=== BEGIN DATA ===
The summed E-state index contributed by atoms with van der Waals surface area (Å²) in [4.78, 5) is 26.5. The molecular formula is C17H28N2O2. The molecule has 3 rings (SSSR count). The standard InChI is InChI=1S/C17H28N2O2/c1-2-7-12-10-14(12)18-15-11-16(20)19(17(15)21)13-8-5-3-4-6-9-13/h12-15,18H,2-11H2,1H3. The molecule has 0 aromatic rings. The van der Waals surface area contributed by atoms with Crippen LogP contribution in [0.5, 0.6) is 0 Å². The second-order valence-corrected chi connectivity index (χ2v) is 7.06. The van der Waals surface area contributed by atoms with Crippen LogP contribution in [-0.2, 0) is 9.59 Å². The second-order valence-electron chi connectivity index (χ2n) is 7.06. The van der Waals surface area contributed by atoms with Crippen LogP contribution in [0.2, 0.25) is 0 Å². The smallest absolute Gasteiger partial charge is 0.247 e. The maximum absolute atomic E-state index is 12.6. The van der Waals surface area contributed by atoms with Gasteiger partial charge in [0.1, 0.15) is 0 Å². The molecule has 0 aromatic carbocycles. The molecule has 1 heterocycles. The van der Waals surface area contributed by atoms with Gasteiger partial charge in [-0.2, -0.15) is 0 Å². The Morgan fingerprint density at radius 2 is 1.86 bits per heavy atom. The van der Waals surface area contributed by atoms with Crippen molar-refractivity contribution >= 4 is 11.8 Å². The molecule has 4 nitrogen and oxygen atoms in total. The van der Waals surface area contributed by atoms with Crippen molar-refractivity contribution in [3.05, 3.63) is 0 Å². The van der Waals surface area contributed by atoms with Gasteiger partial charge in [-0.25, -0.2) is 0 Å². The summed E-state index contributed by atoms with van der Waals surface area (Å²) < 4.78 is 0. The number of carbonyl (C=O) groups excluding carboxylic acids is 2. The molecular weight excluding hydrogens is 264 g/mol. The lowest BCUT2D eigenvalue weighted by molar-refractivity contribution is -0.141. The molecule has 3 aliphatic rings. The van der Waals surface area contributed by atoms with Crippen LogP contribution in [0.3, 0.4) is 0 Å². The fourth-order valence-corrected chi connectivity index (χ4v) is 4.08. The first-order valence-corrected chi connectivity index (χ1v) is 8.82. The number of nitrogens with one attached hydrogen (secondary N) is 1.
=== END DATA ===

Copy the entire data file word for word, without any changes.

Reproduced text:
The summed E-state index contributed by atoms with van der Waals surface area (Å²) in [4.78, 5) is 26.5. The molecular formula is C17H28N2O2. The molecule has 3 rings (SSSR count). The standard InChI is InChI=1S/C17H28N2O2/c1-2-7-12-10-14(12)18-15-11-16(20)19(17(15)21)13-8-5-3-4-6-9-13/h12-15,18H,2-11H2,1H3. The molecule has 0 aromatic rings. The van der Waals surface area contributed by atoms with Crippen LogP contribution in [0.5, 0.6) is 0 Å². The second-order valence-corrected chi connectivity index (χ2v) is 7.06. The van der Waals surface area contributed by atoms with Crippen LogP contribution in [-0.2, 0) is 9.59 Å². The second-order valence-electron chi connectivity index (χ2n) is 7.06. The van der Waals surface area contributed by atoms with Crippen LogP contribution in [0.2, 0.25) is 0 Å². The smallest absolute Gasteiger partial charge is 0.247 e. The maximum absolute atomic E-state index is 12.6. The van der Waals surface area contributed by atoms with Gasteiger partial charge in [0.1, 0.15) is 0 Å². The molecule has 0 aromatic carbocycles. The molecule has 1 heterocycles. The van der Waals surface area contributed by atoms with Gasteiger partial charge in [-0.2, -0.15) is 0 Å². The Morgan fingerprint density at radius 2 is 1.86 bits per heavy atom. The van der Waals surface area contributed by atoms with Crippen molar-refractivity contribution >= 4 is 11.8 Å². The molecule has 4 nitrogen and oxygen atoms in total. The van der Waals surface area contributed by atoms with Crippen molar-refractivity contribution in [3.05, 3.63) is 0 Å². The van der Waals surface area contributed by atoms with Gasteiger partial charge in [-0.25, -0.2) is 0 Å². The summed E-state index contributed by atoms with van der Waals surface area (Å²) < 4.78 is 0. The number of carbonyl (C=O) groups excluding carboxylic acids is 2. The molecular weight excluding hydrogens is 264 g/mol. The lowest BCUT2D eigenvalue weighted by molar-refractivity contribution is -0.141. The molecule has 3 aliphatic rings. The van der Waals surface area contributed by atoms with Crippen LogP contribution in [0.3, 0.4) is 0 Å². The fourth-order valence-corrected chi connectivity index (χ4v) is 4.08. The first-order valence-corrected chi connectivity index (χ1v) is 8.82. The number of nitrogens with one attached hydrogen (secondary N) is 1.